You're probably capable of so much more than you think.
"that long form cardio like elliptical, treadmill stuff has proven to be almost worthless"
No it hasn't. When trying to lose weight I do at least 45 mins 3-4 times a week and I lose weight. When I go through periods of not going to the gym or jogging I put on weight. When I start again, even after 2-3 jogs or treadmill/ellipitical sessions I notice my body feeling trimmer. So, there must be some connection, at least for me.
Also, it feels great and is excellent for a cardio workout (because exercise is not all about losing weight.)
And, as r17 said, diet is not about not eating, it's about eating well and also not over-eating.
Exercise is the key, because when you do that regularly, your metabolism is higher.
[quote]diet is not about not eating, it's about eating well and also not over-eating.
Sounds like "not eating" to me.
If you're overweight -- diet.
Exercise has negligible effects on your weight.
It has plenty of good effects on your health, but the weight-loss benefits have been vastly over-stated.
[quote]Sounds like "not eating" to me.[/quote]
Only when you are not used to eating the proper amount of calories. Once you get used to eating a healthy diet it becomes the new normal.
I have a 38-year old friend who has been overweight all of her life. After she had her second kid, I think she was pushing 250 lbs. Something in her brain finally went off, and I guess she didn't want to risk her health and leave her children motherless, so she began a diet (Weight Watchers) and exercise program.
After about two months of very slow weight loss, she hired a personal trainer. She works out for 90 minutes every day. Mostly cardio with some weight training. She follows Weight Watchers as a guideline, but isn't completely diligent. For example, she'll still have ice cream, but will order a small cone instead of a sundae. She has lost at least 75 lbs in one year, and she'll be the first to tell anyone it's exercise that got her there.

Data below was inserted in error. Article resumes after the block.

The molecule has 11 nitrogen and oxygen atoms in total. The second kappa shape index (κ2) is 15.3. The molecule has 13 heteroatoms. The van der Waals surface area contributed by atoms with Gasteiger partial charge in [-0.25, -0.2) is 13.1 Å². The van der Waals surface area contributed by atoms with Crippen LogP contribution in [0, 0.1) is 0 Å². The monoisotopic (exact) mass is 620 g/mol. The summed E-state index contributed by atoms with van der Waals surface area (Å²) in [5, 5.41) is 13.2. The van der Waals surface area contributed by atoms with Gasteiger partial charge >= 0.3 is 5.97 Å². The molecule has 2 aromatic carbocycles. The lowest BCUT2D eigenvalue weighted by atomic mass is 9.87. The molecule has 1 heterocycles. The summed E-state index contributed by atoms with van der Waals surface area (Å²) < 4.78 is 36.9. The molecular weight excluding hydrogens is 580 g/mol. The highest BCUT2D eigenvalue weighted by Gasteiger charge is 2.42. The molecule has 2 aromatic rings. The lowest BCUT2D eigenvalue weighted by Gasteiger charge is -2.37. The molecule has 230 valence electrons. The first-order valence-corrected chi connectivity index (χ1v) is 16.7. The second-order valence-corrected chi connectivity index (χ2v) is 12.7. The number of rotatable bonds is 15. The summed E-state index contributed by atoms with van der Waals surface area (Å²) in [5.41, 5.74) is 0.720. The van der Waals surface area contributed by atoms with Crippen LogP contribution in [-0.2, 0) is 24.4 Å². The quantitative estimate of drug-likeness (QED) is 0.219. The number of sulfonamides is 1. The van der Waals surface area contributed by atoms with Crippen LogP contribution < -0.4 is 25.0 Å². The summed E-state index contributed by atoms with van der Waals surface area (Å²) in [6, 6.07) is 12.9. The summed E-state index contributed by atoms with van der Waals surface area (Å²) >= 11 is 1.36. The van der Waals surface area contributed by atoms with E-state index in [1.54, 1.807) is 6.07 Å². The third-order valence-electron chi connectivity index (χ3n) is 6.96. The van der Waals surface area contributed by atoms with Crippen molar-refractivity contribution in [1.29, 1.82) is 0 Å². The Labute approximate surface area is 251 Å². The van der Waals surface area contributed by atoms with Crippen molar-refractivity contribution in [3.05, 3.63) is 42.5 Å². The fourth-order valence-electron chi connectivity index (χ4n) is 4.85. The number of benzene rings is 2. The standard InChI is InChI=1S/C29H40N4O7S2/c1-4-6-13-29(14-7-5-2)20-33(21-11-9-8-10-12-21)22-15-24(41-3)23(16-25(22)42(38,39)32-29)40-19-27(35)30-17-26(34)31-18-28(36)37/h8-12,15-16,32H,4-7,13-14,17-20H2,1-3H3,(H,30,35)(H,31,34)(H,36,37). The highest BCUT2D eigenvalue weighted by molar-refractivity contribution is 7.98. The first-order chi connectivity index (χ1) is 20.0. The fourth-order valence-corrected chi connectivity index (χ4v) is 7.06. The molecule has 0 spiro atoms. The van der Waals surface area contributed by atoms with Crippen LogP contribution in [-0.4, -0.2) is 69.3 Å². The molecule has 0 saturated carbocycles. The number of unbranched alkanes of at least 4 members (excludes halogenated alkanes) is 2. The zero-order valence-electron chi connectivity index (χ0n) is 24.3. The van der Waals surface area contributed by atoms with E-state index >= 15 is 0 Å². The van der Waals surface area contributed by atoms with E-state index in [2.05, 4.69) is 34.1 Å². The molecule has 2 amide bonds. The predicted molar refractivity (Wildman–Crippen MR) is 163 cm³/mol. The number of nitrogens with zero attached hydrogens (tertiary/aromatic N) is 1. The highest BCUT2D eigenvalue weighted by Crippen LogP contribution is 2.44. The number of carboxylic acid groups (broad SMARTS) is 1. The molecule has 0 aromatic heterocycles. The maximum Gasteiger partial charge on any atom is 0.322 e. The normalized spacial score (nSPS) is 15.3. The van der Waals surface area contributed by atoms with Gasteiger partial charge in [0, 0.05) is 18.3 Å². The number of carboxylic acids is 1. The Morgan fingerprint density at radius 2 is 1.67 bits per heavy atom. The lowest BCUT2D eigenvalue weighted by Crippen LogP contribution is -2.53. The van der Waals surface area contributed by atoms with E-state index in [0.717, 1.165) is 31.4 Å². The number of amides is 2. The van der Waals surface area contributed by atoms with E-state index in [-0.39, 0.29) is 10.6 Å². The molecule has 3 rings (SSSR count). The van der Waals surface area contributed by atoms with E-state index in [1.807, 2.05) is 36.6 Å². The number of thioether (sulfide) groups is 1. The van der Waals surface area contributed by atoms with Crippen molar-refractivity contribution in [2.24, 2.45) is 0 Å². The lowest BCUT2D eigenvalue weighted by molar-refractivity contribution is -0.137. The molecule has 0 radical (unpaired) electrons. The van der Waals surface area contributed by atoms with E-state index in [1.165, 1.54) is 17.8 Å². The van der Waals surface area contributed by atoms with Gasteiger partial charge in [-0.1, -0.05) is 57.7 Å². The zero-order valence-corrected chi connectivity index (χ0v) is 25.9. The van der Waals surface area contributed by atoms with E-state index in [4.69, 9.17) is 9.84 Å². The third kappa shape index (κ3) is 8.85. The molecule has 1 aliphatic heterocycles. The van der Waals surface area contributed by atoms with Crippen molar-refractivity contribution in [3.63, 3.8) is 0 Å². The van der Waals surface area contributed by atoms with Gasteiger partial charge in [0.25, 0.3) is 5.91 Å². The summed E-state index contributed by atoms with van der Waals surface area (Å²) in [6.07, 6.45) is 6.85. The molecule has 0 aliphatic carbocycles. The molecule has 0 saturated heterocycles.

I'm eating your so called new normal, R24. It means not eating a lot of things I like. Let's not bullshit about that.
R19, it's not optimal use of your time. You burn calories longer doing intervals. That's proven fact. And it's certainly not muscle building exercise. You want to build muscle so you burn calories at rest.
You can at least walk. Walk to and from work. Walk to buy your groceries. Walk after dinner. Easiest exercise.
And cut out junk food, and booze which make you want to eat greasy food.
I enjoy it, r27, so it is optimal use of my time. I don't enjoy the type of exercise you recommend, so doing that would be a waste of my time.
R23, the claim that exercise won't help you lose weight is tailored to the age of the couch, where for many people physical activity is something they can't comprehend so get told things like "make sure you walk at a normal pace for 30 minutes a day". Being required to do anything more than that is presented as torture. Check the details - the women in the study you linked were asked to "exercise" for a maximum of 3 hours 15 mins a week, some were required to exercise for just over an hour a week.
As the study does point out, you need to get your heart rate pumping for a least an hour for 4-5 days a week. If you go to the gym and do good cardio, or jog and do some other sports a few times a week then you will lose weight and also maintain a decent weight. Anyone who thinks that the level of exercise needed to lose significant weight is a light jog or brisk walk for 30 mins twice a week and then gets shocked when they learn they might need to make a bit more of an effort is an idiot.
To drop weight, diet.
To look like you dropped weight, exercise.